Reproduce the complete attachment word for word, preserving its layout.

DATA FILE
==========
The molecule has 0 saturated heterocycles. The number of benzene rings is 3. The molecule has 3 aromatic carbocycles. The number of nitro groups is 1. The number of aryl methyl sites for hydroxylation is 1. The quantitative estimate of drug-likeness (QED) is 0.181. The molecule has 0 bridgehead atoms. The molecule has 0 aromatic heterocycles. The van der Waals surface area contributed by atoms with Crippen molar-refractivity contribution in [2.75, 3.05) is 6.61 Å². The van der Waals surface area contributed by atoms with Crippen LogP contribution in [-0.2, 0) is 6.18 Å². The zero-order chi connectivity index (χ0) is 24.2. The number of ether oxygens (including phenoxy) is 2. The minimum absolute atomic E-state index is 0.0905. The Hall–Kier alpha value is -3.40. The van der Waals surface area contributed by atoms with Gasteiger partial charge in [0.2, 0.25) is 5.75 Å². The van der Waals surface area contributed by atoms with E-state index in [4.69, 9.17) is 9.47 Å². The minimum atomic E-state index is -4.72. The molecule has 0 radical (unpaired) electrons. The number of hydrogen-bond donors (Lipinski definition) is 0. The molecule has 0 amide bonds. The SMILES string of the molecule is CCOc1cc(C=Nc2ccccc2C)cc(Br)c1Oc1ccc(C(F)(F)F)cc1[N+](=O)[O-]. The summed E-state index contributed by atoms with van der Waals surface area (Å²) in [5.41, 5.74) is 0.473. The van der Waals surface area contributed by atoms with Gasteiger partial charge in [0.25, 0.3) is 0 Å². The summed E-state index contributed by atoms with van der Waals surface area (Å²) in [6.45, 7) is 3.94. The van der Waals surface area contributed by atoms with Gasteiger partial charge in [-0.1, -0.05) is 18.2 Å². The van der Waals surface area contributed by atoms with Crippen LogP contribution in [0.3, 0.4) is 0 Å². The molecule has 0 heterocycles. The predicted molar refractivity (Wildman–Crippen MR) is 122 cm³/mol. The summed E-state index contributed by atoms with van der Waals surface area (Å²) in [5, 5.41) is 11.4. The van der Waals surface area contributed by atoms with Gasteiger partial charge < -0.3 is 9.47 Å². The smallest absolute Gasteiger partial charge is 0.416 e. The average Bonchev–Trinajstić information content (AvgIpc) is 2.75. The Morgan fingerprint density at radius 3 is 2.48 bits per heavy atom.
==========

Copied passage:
The molecule has 0 saturated heterocycles. The number of benzene rings is 3. The molecule has 3 aromatic carbocycles. The number of nitro groups is 1. The number of aryl methyl sites for hydroxylation is 1. The quantitative estimate of drug-likeness (QED) is 0.181. The molecule has 0 bridgehead atoms. The molecule has 0 aromatic heterocycles. The van der Waals surface area contributed by atoms with Crippen molar-refractivity contribution in [2.75, 3.05) is 6.61 Å². The van der Waals surface area contributed by atoms with Crippen LogP contribution in [-0.2, 0) is 6.18 Å². The zero-order chi connectivity index (χ0) is 24.2. The number of ether oxygens (including phenoxy) is 2. The minimum absolute atomic E-state index is 0.0905. The Hall–Kier alpha value is -3.40. The van der Waals surface area contributed by atoms with Gasteiger partial charge in [0.2, 0.25) is 5.75 Å². The van der Waals surface area contributed by atoms with E-state index in [4.69, 9.17) is 9.47 Å². The minimum atomic E-state index is -4.72. The molecule has 0 radical (unpaired) electrons. The number of hydrogen-bond donors (Lipinski definition) is 0. The molecule has 0 amide bonds. The SMILES string of the molecule is CCOc1cc(C=Nc2ccccc2C)cc(Br)c1Oc1ccc(C(F)(F)F)cc1[N+](=O)[O-]. The summed E-state index contributed by atoms with van der Waals surface area (Å²) in [5.41, 5.74) is 0.473. The van der Waals surface area contributed by atoms with Gasteiger partial charge in [0.25, 0.3) is 0 Å². The summed E-state index contributed by atoms with van der Waals surface area (Å²) in [6.45, 7) is 3.94. The van der Waals surface area contributed by atoms with Gasteiger partial charge in [-0.1, -0.05) is 18.2 Å². The van der Waals surface area contributed by atoms with Crippen LogP contribution in [0.3, 0.4) is 0 Å². The molecule has 0 heterocycles. The predicted molar refractivity (Wildman–Crippen MR) is 122 cm³/mol. The summed E-state index contributed by atoms with van der Waals surface area (Å²) in [5, 5.41) is 11.4. The van der Waals surface area contributed by atoms with Gasteiger partial charge < -0.3 is 9.47 Å². The smallest absolute Gasteiger partial charge is 0.416 e. The average Bonchev–Trinajstić information content (AvgIpc) is 2.75. The Morgan fingerprint density at radius 3 is 2.48 bits per heavy atom.